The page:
New Super Mario Bros U Review
It seems a little unfair that Mario’s Wii U debut arrives so shortly after the release of New Super Mario Bros 2, as initial impressions of his latest adventure border on exhausted routine.
It could all be part of some cunning misdirection on Nintendo’s part, because there’s little distinction between the two games in the handful of opening stages, as an influx of overlapping elements beyond the customary platforming – including the flood of gold coinage that was introduced to a divisive reception in the 3DS instalment – make New Super Mario Bros U seem anything but unique.
Luckily, niggling feelings of repetitiveness soon take a back seat as Mario begins to delve further into the game’s sizeable overworld.
Presented as one giant map rather than split into smaller islands, the most obvious touchstone here is Super Mario World, and like the SNES offering this inviting landscape has been tightly constructed with hidden passageways and other secrets in mind.
Indeed, much of New Super Mario Bros U’s staid template almost feels like a facade, masking an altogether more compelling Mario adventure than expected.
Nintendo’s effortless craftsmanship serves both its expanded audience and veteran red caps alike, as stages have a deceptive simplicity, which masks an underlying mastery that diligently balances the dense chaos of four-player multiplayer on one hand, while remaining slick enough for speed-runners and treasure hunters alike.
This is without a doubt one of the finest-looking Mario games ever.
No wonder, then, that the Wii U GamePad feels a bit short-changed. As Nintendo’s omni-tool, it’s here primarily utilised as an alternate display method for single-player – and with its softer hues, a surprisingly alluring one at that – but for an additional player participating in Boost mode, it represents little gameplay value.
At its most useful, floating platforms can be placed to guide Mario to hidden areas, but usually the GamePad user will end up feeling redundant and, overall, a little bit bored.
However, outside the story mode it’s a different matter altogether. In Challenge mode, the GamePad player will again be tasked with placing platforms on the screen, but the engaging focus on energetic co-operative play transforms the sedentary task into a frantic thrill.
These will mostly revolve around time trials, but inventive objectives such as avoiding the squirrel-like Waddlewings or keeping a shell in perpetual motion ensure that two players will share in the tension and elation as partnerships become fruitful.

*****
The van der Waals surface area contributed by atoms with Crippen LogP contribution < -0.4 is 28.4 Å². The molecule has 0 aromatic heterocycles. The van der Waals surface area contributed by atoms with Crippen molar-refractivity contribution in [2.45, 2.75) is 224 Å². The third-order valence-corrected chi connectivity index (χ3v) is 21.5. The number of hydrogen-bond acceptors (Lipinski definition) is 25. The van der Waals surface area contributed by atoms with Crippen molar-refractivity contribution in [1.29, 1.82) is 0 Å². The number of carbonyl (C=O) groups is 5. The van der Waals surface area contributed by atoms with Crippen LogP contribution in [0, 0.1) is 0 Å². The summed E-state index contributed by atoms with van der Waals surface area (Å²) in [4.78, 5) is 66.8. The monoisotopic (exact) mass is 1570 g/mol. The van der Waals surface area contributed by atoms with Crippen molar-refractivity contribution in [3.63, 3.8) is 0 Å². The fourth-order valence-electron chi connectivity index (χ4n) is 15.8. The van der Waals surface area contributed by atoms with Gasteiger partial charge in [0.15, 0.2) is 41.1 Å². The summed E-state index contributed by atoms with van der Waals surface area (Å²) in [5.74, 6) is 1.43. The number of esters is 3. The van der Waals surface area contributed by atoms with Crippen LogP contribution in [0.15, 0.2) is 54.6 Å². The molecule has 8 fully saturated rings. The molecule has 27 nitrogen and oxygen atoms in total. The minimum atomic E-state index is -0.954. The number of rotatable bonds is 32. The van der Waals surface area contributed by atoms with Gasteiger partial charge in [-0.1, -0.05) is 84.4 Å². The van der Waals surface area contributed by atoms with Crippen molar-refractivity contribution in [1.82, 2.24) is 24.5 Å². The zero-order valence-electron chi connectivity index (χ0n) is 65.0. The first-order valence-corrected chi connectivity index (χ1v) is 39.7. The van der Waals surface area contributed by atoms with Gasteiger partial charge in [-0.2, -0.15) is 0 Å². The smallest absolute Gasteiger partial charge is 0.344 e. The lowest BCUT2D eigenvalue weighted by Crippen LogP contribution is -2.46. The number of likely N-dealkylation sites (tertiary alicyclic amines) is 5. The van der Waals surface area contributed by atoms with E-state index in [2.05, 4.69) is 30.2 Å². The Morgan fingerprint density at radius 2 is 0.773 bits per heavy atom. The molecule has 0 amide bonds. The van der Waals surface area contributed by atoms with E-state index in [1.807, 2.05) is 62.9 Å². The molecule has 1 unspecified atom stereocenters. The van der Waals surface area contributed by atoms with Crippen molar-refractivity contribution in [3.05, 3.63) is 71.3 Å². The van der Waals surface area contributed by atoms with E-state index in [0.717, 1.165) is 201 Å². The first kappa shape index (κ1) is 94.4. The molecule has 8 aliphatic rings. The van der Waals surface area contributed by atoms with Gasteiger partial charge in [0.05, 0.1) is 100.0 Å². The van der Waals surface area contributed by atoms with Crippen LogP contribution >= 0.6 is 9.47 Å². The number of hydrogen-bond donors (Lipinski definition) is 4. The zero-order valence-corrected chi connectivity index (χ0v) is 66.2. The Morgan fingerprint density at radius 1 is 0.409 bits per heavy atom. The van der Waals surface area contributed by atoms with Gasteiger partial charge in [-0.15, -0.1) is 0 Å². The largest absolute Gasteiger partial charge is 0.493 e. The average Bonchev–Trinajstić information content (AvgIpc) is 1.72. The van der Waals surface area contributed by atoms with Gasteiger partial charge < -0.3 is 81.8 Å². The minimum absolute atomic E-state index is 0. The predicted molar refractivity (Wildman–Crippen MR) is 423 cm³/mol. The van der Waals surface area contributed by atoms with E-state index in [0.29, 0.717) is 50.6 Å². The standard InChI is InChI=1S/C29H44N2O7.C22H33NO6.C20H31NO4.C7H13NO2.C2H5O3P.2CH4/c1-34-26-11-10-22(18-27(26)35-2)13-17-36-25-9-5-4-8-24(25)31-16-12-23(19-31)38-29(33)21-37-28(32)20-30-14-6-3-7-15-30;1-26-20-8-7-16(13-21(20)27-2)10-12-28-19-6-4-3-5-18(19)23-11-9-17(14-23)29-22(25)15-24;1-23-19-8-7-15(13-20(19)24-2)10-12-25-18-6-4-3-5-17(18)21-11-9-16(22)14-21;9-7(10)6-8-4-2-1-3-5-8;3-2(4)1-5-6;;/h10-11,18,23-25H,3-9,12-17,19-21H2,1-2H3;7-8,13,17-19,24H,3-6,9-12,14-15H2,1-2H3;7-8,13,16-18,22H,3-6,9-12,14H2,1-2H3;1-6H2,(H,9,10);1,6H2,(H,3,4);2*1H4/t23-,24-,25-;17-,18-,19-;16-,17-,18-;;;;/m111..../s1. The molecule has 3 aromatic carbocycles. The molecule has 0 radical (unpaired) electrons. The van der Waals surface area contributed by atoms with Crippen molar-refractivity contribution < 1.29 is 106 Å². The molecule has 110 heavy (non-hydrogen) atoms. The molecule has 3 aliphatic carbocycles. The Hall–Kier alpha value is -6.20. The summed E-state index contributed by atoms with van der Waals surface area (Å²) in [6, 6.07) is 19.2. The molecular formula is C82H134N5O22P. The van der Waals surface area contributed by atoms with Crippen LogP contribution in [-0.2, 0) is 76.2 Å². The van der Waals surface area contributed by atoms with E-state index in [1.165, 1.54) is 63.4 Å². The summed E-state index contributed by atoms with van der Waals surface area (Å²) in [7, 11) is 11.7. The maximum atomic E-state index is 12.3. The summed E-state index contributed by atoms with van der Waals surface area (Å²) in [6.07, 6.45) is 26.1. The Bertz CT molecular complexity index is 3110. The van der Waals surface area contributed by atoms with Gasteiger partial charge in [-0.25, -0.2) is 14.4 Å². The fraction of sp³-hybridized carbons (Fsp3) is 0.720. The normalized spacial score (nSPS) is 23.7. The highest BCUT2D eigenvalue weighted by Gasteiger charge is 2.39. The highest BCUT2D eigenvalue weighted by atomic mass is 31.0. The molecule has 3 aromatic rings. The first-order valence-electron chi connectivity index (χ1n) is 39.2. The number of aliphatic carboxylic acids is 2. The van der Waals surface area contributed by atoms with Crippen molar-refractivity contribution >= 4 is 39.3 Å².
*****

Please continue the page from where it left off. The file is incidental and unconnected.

In addition to the Challenge mode, Boost Rush (a GamePad-assisted speed run) and Coin Battle (a spin on New Super Mario Bros 2’s Coin Rush mode) are welcome and, much like its 3DS counterpart, share a fascination with score.
If you find yourself dying more than a few times on a stage, a handy Luigi guide will appear.
But what all these modes have in common is a sense of rhythm. It bears close comparison to last year’s Rayman Origins, as players pursue Bowser across the diverse stages.
Similar to the Wii outing, the soundtrack reacts to the player’s movements, while Koopa Troopers perform a little jig to the beat and Baby Yoshis sing along to the infectious melody as music is put to significant use.
Backed by a high-definition sheen that redefines the vibrancy of the Mushroom Kingdom, this is unequivocally the most, dare we say it, charming Mario adventure since Yoshi’s Island.
And the green dino has an integral role to play here too. While Yoshi will appear in a handful of stages, his infantile kin represent one of the few notable additions.
What’s interesting to note is how little the Baby Yoshis are pressed upon the player as a gameplay solution. Of the three breeds – Kirby-like inflatable pink, luminous yellow that lights dark passages, and bubble-blowing blue – only the yellow is ever essential to a stage, and that’s merely on a couple of occasions.
They can all be found residing on different isles on the main map and can be escorted to assist in most of the stages, but the game never relies upon them.
Boss battles are incredibly easy throughout.
There are other dynamic elements to the map screen as well. A sticky-fingered rabbit hides among previously completed stages and can be chased for a bonus; random enemies obstruct pathways and can be fought for another prize; elsewhere, you’ll see a floating stage concealed by a secret pathway.
It offers strong encouragement to retrace your footsteps and venture back into previously explored areas with the enhanced skills that only experience brings.
That last statement isn’t exactly news to the fervent Star Coin hunters. They remain one of the steadfast features but are certainly more of a robust challenge here than expected.
On top of that, certain stages undergo an unanticipated difficulty spike, particularly in the haunted house segments of the story, which both illustrate its most creative stage design and its most fiendish.
These characterise an otherwise incongruent moment among the largely broad appeal of the rest of the game, but they are also some of its most interesting segments.
Areas where the game doesn’t just feel like another by-the- numbers retread, but instead something far more surprising and challenging. But the mere fact that it manages to be a slave for two masters and for the most part pulls it off is a sterling achievement in itself.